When I first saw Marina del Rey, California, all I could think of was, “I wonder exactly how many boats there are here?” That’s because when you look at the harbor of this city of about 8,000 people, all you see are the bobbing boats and masts that go on for miles. Take a ride on the bicycle path that
winds its way from Admiralty and you pass row upon row, what seems like miles of boats, all docked and waiting in the shimmering water.
It’s a beautiful site if you’re a boat lover, and it makes you want to get out on the water. We got that chance today when we discovered the UCLA Marina Aquatic Center, where even paupers can afford to rent a sailboat or a kayak and get lessons on how to sail in the pristine harbor of Marina del Rey.
We met up with our teacher, Ceasar, who has mentored hundreds of UCLA students through the
process of learning how to sail at the center. He’s a patient teacher who has seen it all, from a yacht t-boning a delicate 8-person skull to capsized boats on busy Saturdays in the harbor. The first thing Ceasar showed us was how to rig up the 14′ Catalina sailboat, a simple craft with a jib and a mainsail but no other frills.
The Marina del Rey Bay is where we sailed. It is bordered by rip rocks, and the channel is marked clearly where only powerboats can go. It was a Tuesday, so there were not many other watercraft to distract us two novice sailors. Despite the calm winds, a LA Lifeguard boat was soon speeding toward a sailboat in distress with sirens wailing. Later we saw the boat being towed into shore with an apparently damaged sail and non-working outboard auxiliary motor.
Caesar patiently taught us the terminology, from the simple starboard and port, (right and left) to the more complicated aspects of who has the right of way as you sail toward another boat (it depends on who is directly in front of the wind). We asked him about how many of these sturdy boats have tipped over, and he said that because of the bulb at the top of the mast, they can’t “turtle” but they can and will go over on their sides, requiring standing on the centerboard and pulling on a line to right the mast.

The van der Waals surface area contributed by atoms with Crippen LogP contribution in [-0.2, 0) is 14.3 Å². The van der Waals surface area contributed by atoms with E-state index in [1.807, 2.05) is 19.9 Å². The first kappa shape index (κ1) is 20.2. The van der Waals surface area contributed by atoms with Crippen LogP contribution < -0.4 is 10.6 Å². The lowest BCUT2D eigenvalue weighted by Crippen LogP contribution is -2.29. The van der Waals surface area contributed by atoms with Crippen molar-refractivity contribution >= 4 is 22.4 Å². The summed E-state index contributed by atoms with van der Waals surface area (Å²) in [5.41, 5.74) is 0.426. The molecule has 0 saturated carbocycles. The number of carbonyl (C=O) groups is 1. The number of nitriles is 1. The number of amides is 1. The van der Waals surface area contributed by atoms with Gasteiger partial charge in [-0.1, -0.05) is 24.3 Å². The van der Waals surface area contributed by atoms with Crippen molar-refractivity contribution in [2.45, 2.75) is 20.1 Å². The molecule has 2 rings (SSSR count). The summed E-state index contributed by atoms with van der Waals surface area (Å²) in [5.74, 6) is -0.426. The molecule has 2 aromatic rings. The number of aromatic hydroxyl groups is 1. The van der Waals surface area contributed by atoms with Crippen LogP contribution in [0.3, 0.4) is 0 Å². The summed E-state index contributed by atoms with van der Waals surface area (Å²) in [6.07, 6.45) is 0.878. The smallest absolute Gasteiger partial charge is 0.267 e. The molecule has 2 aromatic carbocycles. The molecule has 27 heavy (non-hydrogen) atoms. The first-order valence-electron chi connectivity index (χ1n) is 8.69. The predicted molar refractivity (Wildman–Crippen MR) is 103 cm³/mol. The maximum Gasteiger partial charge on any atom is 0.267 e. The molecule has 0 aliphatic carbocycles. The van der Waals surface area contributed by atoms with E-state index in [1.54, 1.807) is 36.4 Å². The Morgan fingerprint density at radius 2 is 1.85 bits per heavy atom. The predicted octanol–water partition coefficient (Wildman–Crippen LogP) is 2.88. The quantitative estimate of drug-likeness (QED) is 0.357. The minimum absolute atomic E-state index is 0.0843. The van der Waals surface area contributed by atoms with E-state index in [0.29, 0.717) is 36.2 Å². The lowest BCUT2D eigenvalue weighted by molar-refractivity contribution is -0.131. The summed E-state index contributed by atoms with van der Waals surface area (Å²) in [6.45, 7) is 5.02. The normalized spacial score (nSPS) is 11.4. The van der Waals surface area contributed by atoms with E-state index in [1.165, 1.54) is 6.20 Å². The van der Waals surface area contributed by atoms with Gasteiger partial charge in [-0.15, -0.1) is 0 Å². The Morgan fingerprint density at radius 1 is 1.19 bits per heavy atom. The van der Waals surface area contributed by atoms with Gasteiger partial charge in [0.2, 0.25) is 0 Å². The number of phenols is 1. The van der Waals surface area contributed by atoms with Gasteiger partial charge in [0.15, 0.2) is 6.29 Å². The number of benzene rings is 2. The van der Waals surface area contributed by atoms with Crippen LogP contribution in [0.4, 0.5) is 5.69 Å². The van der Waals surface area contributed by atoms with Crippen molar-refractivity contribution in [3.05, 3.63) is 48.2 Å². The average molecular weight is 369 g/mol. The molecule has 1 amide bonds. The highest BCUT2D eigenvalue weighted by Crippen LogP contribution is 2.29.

But happily, today’s sail was in calm winds and gave us that delirious feeling that the sound of slicing through water under sail power gives. We took turns at the tiller and watching the little green and red cords up on the sail that showed if were were angled in the right way to catch all of the breeze and keep the sails from luffing.
It was a great way to see this beautiful city and if you want to take lesson, visit the UCLA website. It takes 16 hours of training over a weekend to become certified to sail without an instructor, after this you can rent a sailboat for $20 an hour.